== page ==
pruning to 28 feet

fore057 at canterbury.ac.nz fore057 at canterbury.ac.nz
Sat Mar 30 00:32:29 EST 1996


In <4jac7j$udq at useneta1.news.prodigy.com>, ZZBY63A at prodigy.com (Sherman Finch) writes:
>I've seen reports that the radiata pine in New Zealand is being pruned to 
>30 feet or more. How is this done by climbing or by some kind of ground 
>rig? I have client that is interested in pruning his pine to at least 28 
>feet. Any information would be appreciated.

We often prune trees to 6 m, using a ladder and long-handled
pruning shears. For large branches pruners use what we call a
jacksaw, which is a triangular bow saw, with one end of the
triangle next to the handle.  The other, pointed end can easily
fit between branches.  We would not prune all 6 m at one time, 
because this would result in large branches and a very large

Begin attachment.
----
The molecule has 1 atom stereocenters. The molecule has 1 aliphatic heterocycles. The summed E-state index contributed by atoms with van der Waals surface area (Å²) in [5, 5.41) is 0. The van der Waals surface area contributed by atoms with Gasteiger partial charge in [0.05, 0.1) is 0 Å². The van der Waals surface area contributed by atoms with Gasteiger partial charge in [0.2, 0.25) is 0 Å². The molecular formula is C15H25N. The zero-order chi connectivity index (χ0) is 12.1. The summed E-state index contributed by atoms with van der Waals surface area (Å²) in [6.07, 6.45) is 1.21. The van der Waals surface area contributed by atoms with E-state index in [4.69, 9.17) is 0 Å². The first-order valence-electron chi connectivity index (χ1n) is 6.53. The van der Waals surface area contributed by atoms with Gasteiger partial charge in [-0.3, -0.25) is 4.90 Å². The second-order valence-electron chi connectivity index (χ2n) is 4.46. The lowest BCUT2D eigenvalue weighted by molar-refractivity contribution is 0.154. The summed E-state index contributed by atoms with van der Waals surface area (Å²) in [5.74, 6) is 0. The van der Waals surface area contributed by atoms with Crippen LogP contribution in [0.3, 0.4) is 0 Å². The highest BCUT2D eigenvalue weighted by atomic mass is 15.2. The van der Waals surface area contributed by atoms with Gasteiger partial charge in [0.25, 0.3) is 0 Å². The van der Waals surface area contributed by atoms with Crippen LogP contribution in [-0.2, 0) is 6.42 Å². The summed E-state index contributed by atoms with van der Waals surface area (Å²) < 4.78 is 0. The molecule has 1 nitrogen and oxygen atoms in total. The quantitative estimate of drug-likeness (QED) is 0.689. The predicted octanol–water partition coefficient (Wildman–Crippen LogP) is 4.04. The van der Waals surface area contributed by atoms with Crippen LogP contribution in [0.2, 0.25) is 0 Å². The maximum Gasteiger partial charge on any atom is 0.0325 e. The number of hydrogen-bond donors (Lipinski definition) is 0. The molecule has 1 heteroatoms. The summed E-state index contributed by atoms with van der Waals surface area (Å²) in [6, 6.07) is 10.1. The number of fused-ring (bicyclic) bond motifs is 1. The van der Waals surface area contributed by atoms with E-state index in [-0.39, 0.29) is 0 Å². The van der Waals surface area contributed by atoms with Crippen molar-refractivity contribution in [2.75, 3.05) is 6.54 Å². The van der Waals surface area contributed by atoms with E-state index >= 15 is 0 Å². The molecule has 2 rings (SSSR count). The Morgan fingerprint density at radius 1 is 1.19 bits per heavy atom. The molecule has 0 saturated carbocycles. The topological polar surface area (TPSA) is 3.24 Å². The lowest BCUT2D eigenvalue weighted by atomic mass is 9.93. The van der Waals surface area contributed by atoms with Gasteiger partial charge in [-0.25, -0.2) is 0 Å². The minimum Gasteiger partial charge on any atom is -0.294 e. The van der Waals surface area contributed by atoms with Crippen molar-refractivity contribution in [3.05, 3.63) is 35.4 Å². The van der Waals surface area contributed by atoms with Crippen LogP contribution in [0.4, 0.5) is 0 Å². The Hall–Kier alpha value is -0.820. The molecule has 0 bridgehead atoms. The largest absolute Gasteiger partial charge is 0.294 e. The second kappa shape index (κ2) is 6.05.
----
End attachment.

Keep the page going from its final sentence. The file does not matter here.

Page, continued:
defect core lower on the stem.  A schedule with three separate
lifts at three different ages is quite common, and each tree is
pruned to a height which suits its size when it is pruned.

A few people are pruning up to 8 or 9 m on exceptionally fertile 
sites, but I don't know how they are getting up that high, and it 
has yet to be demonstrated that the last lift will generate a net
profit.

We have found that saws on poles are very exhausting and result in
the pruner being too far from the saw to do an accurate job. 
Never-the-less, we sometimes have non-forestry people suggesting
this "innovation".

Regards,
Euan

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Dr Euan G. Mason                    Silviculture, Modelling and    
Senior Lecturer                     Decision-support systems
School of Forestry                                                 
University of Canterbury            New Zealand's professional     
Christchurch, New Zealand           Forestry School                
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